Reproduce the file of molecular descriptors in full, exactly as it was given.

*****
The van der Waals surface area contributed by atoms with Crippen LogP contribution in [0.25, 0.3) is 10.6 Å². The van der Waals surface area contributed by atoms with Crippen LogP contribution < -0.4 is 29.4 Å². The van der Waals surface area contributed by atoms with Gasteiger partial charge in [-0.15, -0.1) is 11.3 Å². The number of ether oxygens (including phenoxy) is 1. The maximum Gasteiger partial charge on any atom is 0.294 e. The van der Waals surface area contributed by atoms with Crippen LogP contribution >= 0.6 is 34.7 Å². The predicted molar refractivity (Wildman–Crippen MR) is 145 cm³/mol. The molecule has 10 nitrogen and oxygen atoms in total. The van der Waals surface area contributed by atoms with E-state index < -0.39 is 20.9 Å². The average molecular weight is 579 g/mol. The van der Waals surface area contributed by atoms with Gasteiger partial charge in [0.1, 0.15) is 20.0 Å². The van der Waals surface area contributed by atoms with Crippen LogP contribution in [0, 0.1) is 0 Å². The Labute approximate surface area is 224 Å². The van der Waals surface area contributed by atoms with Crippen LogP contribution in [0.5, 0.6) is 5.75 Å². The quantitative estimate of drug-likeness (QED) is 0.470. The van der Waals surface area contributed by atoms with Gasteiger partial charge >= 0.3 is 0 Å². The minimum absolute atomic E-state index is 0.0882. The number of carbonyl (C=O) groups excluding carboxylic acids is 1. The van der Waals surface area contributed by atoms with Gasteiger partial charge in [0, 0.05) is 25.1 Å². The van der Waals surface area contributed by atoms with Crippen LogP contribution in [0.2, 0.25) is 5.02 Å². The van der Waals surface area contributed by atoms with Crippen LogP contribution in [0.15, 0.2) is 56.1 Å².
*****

The van der Waals surface area contributed by atoms with Crippen LogP contribution in [0.25, 0.3) is 10.6 Å². The van der Waals surface area contributed by atoms with Crippen LogP contribution < -0.4 is 29.4 Å². The van der Waals surface area contributed by atoms with Gasteiger partial charge in [-0.15, -0.1) is 11.3 Å². The number of ether oxygens (including phenoxy) is 1. The maximum Gasteiger partial charge on any atom is 0.294 e. The van der Waals surface area contributed by atoms with Crippen LogP contribution >= 0.6 is 34.7 Å². The predicted molar refractivity (Wildman–Crippen MR) is 145 cm³/mol. The molecule has 10 nitrogen and oxygen atoms in total. The van der Waals surface area contributed by atoms with E-state index < -0.39 is 20.9 Å². The average molecular weight is 579 g/mol. The van der Waals surface area contributed by atoms with Gasteiger partial charge in [0.1, 0.15) is 20.0 Å². The van der Waals surface area contributed by atoms with Crippen LogP contribution in [0, 0.1) is 0 Å². The Labute approximate surface area is 224 Å². The van der Waals surface area contributed by atoms with Crippen LogP contribution in [0.5, 0.6) is 5.75 Å². The quantitative estimate of drug-likeness (QED) is 0.470. The van der Waals surface area contributed by atoms with Gasteiger partial charge >= 0.3 is 0 Å². The minimum absolute atomic E-state index is 0.0882. The number of carbonyl (C=O) groups excluding carboxylic acids is 1. The van der Waals surface area contributed by atoms with Gasteiger partial charge in [0, 0.05) is 25.1 Å². The van der Waals surface area contributed by atoms with Crippen LogP contribution in [0.2, 0.25) is 5.02 Å². The van der Waals surface area contributed by atoms with Crippen LogP contribution in [0.15, 0.2) is 56.1 Å².